2020-2021 Miss Indian Arizona Court Bid Farewells After Two-Year Reign

Kyle Knox

Gila River Indian News


Miss Indian Arizona Amy Spotted Wolf (Tohono O’odham Nation) and First Attendant Autumn Cooper (Gila River Indian Community) bid goodbye to their time as pageant royalty on Oct. 9th, after serving on the MIA court for the past two years. Both women served in their roles throughout the pandemic, amid social distancing that required them to participate in virtual programming while attending as many in-person events as possible.


On Oct 2, a drive-thru farewell event took place in Sells, Ariz., where both women had a chance to thank their families and to receive praise for their unique two years as royalty.


“I’m excited to give this title to the 60th annual MIA, and I’m honored to serve as the 59th annual MIA. I’m really happy to end this journey among the five other women vying for the title,” said Amy Spotted Wolf. “I feel so honored to be a part of this legacy of strong indigenous women who have held this title, and it’s amazing to know that Autumn and I were a part of this.”


First Attendant Cooper echoed the sentiment: “It’s a huge honor to be part of the 60th anniversary of this scholarship program, and we hope that it goes on for another 60 years because it is a great program for young women,” she said. “Serving for two years, which has never been done, we accepted the challenge, and getting support from Arizona meant a lot to us.”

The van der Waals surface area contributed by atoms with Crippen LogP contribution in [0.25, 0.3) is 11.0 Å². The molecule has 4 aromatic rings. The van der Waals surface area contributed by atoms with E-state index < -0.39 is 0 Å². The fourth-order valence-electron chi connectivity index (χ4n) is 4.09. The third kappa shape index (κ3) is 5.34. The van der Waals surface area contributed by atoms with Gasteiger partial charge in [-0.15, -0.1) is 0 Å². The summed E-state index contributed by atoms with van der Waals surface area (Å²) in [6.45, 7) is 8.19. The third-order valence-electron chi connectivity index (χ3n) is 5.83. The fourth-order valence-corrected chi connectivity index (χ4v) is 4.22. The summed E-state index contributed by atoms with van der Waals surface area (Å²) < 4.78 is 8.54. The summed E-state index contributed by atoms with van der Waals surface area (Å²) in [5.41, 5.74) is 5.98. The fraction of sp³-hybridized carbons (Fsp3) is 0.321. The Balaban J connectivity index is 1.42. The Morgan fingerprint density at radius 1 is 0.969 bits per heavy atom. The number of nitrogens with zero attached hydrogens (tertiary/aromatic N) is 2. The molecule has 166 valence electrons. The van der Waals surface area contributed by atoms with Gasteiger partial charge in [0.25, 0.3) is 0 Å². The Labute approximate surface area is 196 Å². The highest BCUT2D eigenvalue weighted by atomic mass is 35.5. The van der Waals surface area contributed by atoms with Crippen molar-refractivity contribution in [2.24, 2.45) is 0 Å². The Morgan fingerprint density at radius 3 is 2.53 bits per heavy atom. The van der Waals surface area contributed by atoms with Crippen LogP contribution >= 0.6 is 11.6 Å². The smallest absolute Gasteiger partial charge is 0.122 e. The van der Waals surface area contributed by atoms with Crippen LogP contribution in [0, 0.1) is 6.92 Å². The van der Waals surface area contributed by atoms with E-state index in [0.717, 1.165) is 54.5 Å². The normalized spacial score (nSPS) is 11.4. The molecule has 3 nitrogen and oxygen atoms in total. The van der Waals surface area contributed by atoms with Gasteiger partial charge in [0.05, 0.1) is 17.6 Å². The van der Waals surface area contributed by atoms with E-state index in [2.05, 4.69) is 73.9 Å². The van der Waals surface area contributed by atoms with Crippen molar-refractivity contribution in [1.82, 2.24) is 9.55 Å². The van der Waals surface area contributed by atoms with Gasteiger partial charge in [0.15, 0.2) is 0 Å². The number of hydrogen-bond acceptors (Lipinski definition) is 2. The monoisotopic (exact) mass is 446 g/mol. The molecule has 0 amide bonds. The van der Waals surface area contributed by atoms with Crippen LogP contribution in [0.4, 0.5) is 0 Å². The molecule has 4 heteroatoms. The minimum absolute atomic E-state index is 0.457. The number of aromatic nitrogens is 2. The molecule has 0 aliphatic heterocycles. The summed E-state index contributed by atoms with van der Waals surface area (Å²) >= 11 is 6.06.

Both women originally began their service in 2019 as attendants to 2019-2020 Miss Indian Audriana Mitchell (CRIT). When the MIA association decided to cancel its 2020 pageant due to the COVID-19 pandemic, the association decided to move both women into higher roles. Both agreed, making Amy the 2020-2021 MIA and Autumn the 2020-2021 First Attendant.


Since being crowned, both women began hosting regular Arizona Tribal Royalty meetings. The meetings promoted networking between the state’s tribal royalty and helped provide personal and technical support during the pandemic. These virtual meetings turned into a plus, given that it was the first-time royalty could meet continuously. In addition, the meetings allowed everyone to learn how to serve their home communities better amid the pandemic.


Beyond serving an additional year in their royal roles, both women pursued important goals outside the MIA. In May, Amy Spotted Wolf graduated from the University of Arizona with a Bachelor’s in Elementary Education. Autumn Cooper works for the Community at its Employment and Training office. She plans to continue her education by pursuing a degree in Communications in the future.


The Saturday, Oct. 9th 60th annual event also marked the beginning of new reigns. The organization crowned 2021-2022 Miss Indian Arizona Alyse Marrietta (GRIC). Her court consists of First Attendant Lorraine Cooley (San Carlos Apache Tribe) and Skehg’ Hiosik Amber Ariel Galindo (Salt River Pima-Maricopa Indian Community).